She tied the changed tone and cost of the election to the city's strong-mayor form of government, which voters passed in 2010. It made the mayor the chief executive and no longer a voting member of the council, thus creating an additional district seat.

"Power and influence began to take on a big role," Martin said. "That has slipped over into council races, because they're realizing that - especially when it comes to land-use decisions - they need the council, too."

At least one dark money group has honed in on the District 3 contest.

Colorado Citizens Protecting our Constitution recently sent mailers to voters there, calling former Vice Mayor Richard Skorman a "liberal lobbyist" and his opponent, Fowler, "a conservative community leader."

Skorman said the mailer misrepresented his political history.

That committee, which also doesn't disclose its donors, touts itself as working to "engage in social welfare activities by educating the general public on federal and state and constitutional rights, including under the Second Amendment of the U.S. Constitution." Its registered agent is Dede Laugesen, wife of Gazette editorial page editor Wayne Laugesen. A call from The Gazette to her was not returned.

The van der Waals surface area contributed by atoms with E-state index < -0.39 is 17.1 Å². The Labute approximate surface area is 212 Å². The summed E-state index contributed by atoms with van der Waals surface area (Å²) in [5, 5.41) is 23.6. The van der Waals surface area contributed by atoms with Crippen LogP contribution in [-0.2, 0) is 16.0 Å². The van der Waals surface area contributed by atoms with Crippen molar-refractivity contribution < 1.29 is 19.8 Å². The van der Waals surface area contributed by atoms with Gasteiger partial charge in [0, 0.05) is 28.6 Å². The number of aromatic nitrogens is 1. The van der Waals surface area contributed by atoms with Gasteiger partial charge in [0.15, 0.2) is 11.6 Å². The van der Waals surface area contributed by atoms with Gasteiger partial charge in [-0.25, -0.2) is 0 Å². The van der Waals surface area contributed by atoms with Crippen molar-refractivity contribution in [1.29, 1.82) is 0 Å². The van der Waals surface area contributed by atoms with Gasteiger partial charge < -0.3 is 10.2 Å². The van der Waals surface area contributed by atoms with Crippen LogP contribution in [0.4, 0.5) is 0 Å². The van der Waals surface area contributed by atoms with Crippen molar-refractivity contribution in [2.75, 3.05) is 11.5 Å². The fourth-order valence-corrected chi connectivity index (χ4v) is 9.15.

Little else about it is known.

The group raised $90,000 through mid-March, eclipsing its 2015 campaign haul of $76,000 with several weeks to go.

The emerging trend has imbued the council races with a distinctly different feel, said former Councilman Val Snider.

"This time around, some nonprofits that don't have to show donors remind me of national politics, the way it's become so divisive and slanderous," Snider said.

Such lack of transparency is a problem, said Luis Toro, executive director of Colorado Ethics Watch.

"People deserve to know who's spending money to influence their vote," Toro said. "It helps them understand who benefits from possible policies. And it also helps identify possible conflicts of interest with legislators and City Council members and the industries that are supporting them."